Technology Hands-on Session at the 1996 Annual Meeting in San Diego
Daryl Stermon's report

photo taken: April, 2010 -
San Diego NCTM Annual meeting

    Let me start here to try and tell the story of computer Technology at NCTM for April 96. We are blessed in San Diego with a very active LOCAL affiliate of NCTM, the Greater San Diego Mathematics Council (GSDMC). It is also affiliated with the California Math Council, (CMC). The most amazing part of this local organization is the dedication and professionalism that the group has enjoyed for as far back as any of us can remember. I'm sure we owe this special relationship to founders that none of us can name!

    The last time we hosted the NCTM conference, in San Diego, was in 1977. We thought we had done quite well then but the biggest concern in technology at that time was to make sure that all the speakers had overhead projectors. When NCTM tapped GSDMC to be the local host of the San Diego NCTM conference for 1996, we were flattered and at the same time a little concerned in that we really wanted to blaze some new trails and make the conference memorable. One idea that came to the forefront right away was technology. We had been doing a small strand in our local conference for the last 10 years. And many of us have had experience putting on at the state level the Computer Using Educators (CUE) Conference. We were also encouraged by the effort made at the 94 NCTM conference by a small group of dedicated folks in Indianapolis. There they had provided a "speakers lab" where a speaker could use computers to "fine tune" their presentation and/or continue their talk with a small group at the computers. Conference attendees could also check their e-mail on a net connection there. It seemed to work very well, and to our best knowledge was the first attempt at making computer technology an element of the conference. With this back drop we began our planning after Indianapolis but before the Boston 95 conference had happened. Right away we realized that if we were going to do anything this was going to be a big job. We decided we needed two co-chairs for technology, and as we like to tell it when we both missed one of the planning meetings. Carolyn Vega and Daryl Stermon were appointed as co-local technology chairs for the conference. After lots of total committee discussion and with the help of Hans DeGroot, president of GSDMC, and Vance Mills Instructional Team Leader in Mathematics for San Diego City Schools, we decided that a way we could be really different from other NCTM conferences would be to provide as much hands-on computer experiences as possible. Our plan soon became, to have an on-site lab of 30 computers, that with two people per machine could handle 60 people per hour, about 300 attendees per day over the run of the conference. At about the same time, we were approached by NCSM, explaining that their conference is on the same site the two days before the NCTM conference. To meet this need and increase our capacity we uped our plan to a second lab.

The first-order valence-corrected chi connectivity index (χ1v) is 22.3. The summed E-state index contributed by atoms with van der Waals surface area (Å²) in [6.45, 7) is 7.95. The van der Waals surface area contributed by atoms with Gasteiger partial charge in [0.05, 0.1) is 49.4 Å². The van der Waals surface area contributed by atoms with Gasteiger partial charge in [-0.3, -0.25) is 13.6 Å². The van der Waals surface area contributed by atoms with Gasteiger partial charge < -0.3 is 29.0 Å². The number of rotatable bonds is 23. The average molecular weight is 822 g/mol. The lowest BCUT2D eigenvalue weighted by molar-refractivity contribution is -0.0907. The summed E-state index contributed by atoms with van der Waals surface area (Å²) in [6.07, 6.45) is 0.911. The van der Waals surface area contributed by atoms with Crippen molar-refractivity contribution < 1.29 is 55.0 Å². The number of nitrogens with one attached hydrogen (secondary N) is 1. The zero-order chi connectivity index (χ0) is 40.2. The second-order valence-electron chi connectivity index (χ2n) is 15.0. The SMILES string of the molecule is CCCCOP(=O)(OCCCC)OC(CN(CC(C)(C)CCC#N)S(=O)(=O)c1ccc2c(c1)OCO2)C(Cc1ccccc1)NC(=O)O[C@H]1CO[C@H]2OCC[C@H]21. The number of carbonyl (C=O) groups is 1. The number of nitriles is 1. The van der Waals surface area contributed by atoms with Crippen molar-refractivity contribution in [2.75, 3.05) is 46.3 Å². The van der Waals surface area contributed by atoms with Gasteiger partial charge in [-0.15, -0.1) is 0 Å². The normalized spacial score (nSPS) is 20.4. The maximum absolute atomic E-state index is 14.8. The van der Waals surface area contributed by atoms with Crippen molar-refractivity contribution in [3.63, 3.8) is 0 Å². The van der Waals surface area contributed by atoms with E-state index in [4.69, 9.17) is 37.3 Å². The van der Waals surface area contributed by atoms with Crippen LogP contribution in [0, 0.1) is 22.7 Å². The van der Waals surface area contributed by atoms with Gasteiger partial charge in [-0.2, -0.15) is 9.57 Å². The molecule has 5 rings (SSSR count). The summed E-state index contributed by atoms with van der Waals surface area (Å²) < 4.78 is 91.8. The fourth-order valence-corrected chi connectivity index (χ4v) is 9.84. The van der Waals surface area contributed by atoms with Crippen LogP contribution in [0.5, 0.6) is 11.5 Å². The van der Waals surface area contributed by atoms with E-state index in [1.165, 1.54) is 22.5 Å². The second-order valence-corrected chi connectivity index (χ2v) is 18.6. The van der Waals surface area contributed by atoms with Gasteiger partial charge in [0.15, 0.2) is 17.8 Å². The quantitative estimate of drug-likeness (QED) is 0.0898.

The local technology committee decided that providing two areas where conference attendees could get "..a hands-on technology experience.." would be helpful. We created a hands-on lab with 30 Macintosh computer stations in the convention center and we brought in the Fresno County Office of Education, Telemation Training Van that has 12 IBM compatible stations and 12 Macintosh stations to the a parking lot opposite the Hyatt hotel. The convention center lab had a capacity of 60 persons per hour and the van handled 24 persons per hour.